Hey everyone!I am new to the forum and am curious how you feel learning communities benefit educators when it comes to developing a collective responsibility as educators. Do you feel a forum like…Continue
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Hi people, i'm doing a research on whether is good for English language teachers to use the L1 of the students or the target language (English) when teaching in the classroom. So i would really appreciate it if you answered these two questions for me:
1) Do you feel guilty if you use the students' first language in the classroom? Why?
2) When do you think the first language could be used profitably in the classroom?
1. Yes, I do because I feel I have failed them as a teacher to be able to effectively communicate with them.
2. Maybe if you wanted to for example explain the weather to them and show them hot in english and their native language for better understanding. But even with this some students would not listen to the english and only wait until they see it in their native tongue, but it may save the teacher a lot of headaches from explaining it.
thanks for asking and it is always a profitable question for teachers to think about..... We also have another discussion on this topic with some good links and downloads.
Here's my own direct answer.
1. No. However, I used to but have changed with experience. I've seen how proper use of L1 by the teacher can help learning and facilitate on a lot of levels. It isn't a black or white issue but rather an issue of "when" to use it. I only would feel guilty now, if I were using the L1 for my own practice/profit and not focusing on the student learning in the classroom (the objective isn't the teacher learning the language! - we can do that outside of school).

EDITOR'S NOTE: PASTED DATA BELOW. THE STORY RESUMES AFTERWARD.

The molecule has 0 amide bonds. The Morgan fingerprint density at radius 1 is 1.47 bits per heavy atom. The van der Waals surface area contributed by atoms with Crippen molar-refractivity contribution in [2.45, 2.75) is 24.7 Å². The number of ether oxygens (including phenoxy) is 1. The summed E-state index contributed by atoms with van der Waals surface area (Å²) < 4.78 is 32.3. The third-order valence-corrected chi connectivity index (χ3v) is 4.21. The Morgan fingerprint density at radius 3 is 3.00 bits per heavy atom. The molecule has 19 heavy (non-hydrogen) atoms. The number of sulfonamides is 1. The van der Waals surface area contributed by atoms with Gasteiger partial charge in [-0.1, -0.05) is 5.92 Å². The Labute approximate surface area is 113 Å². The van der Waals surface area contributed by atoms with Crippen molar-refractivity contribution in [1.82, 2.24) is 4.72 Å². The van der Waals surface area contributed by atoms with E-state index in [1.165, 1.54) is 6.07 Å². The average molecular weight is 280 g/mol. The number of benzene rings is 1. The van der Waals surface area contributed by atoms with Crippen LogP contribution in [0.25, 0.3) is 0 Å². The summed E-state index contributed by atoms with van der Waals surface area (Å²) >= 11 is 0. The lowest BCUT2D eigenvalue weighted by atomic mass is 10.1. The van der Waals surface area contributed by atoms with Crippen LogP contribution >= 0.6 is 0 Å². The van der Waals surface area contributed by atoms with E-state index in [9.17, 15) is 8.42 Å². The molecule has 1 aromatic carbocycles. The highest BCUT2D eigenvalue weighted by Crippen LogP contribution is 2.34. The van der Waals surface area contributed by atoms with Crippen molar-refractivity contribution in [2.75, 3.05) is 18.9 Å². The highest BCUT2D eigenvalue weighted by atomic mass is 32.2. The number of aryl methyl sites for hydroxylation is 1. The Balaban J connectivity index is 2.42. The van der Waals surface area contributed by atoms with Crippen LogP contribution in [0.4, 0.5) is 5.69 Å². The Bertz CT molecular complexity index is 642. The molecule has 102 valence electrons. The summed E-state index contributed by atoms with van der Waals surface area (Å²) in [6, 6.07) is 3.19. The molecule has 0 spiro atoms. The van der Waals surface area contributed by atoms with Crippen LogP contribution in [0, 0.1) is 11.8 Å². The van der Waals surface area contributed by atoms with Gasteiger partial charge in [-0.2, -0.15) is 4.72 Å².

2. See the above thread. I outline what I feel are the 5 times when L1 should be used. ( 1. explaining abstract ideas 2. safety/rules 3. grammar/language comparison 4. to motivate students at times 5. instructions for difficult tasks (but always try to model first)
I was at a workshop the other day in which the facilitator told the following story:
His friend asked his students to go home and do their reading, then to answer their questions using their home language. They came back to class, read their answers in their L1, then were asked to translate what they just said. The teacher said he had never heard as much classroom discussion as he did on that day.
I think that by restricting our students' language usage to the target language, it hampers them. I can only shudder to think what would happen to me if I were suddenly placed in a college-level course and were not able to revert to English to make sure I was making those connections and transfers of knowledge from my L1 to L2.
This is not to say that the L1 should be used indiscriminately, but as long as students are working together to gain a better understanding, then report out, there is nothing wrong with surfing between the two languages. In fact, I think it's beneficial.